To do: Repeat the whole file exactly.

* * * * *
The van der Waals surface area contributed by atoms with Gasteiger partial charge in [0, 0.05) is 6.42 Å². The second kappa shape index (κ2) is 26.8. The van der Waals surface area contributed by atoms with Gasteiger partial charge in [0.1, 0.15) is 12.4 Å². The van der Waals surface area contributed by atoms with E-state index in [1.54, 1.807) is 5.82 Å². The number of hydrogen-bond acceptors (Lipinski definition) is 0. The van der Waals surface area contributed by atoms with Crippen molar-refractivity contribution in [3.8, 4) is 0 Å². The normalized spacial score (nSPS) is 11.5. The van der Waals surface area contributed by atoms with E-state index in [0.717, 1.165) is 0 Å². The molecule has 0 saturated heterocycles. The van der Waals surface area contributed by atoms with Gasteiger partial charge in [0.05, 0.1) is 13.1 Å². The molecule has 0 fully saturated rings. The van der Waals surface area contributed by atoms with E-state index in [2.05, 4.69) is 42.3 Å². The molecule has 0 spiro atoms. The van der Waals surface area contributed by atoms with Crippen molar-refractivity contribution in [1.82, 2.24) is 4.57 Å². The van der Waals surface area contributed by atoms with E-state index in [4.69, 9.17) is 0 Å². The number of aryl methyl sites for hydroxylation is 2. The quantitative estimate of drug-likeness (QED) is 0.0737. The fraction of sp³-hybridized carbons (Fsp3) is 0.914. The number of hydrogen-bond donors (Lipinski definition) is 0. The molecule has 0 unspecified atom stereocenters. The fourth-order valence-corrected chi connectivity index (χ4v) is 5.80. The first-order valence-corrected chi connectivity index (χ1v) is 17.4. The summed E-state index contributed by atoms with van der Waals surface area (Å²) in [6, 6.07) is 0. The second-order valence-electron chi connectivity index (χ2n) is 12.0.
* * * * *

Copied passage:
The van der Waals surface area contributed by atoms with Gasteiger partial charge in [0, 0.05) is 6.42 Å². The second kappa shape index (κ2) is 26.8. The van der Waals surface area contributed by atoms with Gasteiger partial charge in [0.1, 0.15) is 12.4 Å². The van der Waals surface area contributed by atoms with E-state index in [1.54, 1.807) is 5.82 Å². The number of hydrogen-bond acceptors (Lipinski definition) is 0. The van der Waals surface area contributed by atoms with Crippen molar-refractivity contribution in [3.8, 4) is 0 Å². The normalized spacial score (nSPS) is 11.5. The van der Waals surface area contributed by atoms with E-state index in [0.717, 1.165) is 0 Å². The molecule has 0 saturated heterocycles. The van der Waals surface area contributed by atoms with Gasteiger partial charge in [0.05, 0.1) is 13.1 Å². The molecule has 0 fully saturated rings. The van der Waals surface area contributed by atoms with E-state index in [2.05, 4.69) is 42.3 Å². The molecule has 0 spiro atoms. The van der Waals surface area contributed by atoms with Crippen molar-refractivity contribution in [1.82, 2.24) is 4.57 Å². The van der Waals surface area contributed by atoms with E-state index in [4.69, 9.17) is 0 Å². The number of aryl methyl sites for hydroxylation is 2. The quantitative estimate of drug-likeness (QED) is 0.0737. The fraction of sp³-hybridized carbons (Fsp3) is 0.914. The number of hydrogen-bond donors (Lipinski definition) is 0. The molecule has 0 unspecified atom stereocenters. The fourth-order valence-corrected chi connectivity index (χ4v) is 5.80. The first-order valence-corrected chi connectivity index (χ1v) is 17.4. The summed E-state index contributed by atoms with van der Waals surface area (Å²) in [6, 6.07) is 0. The second-order valence-electron chi connectivity index (χ2n) is 12.0.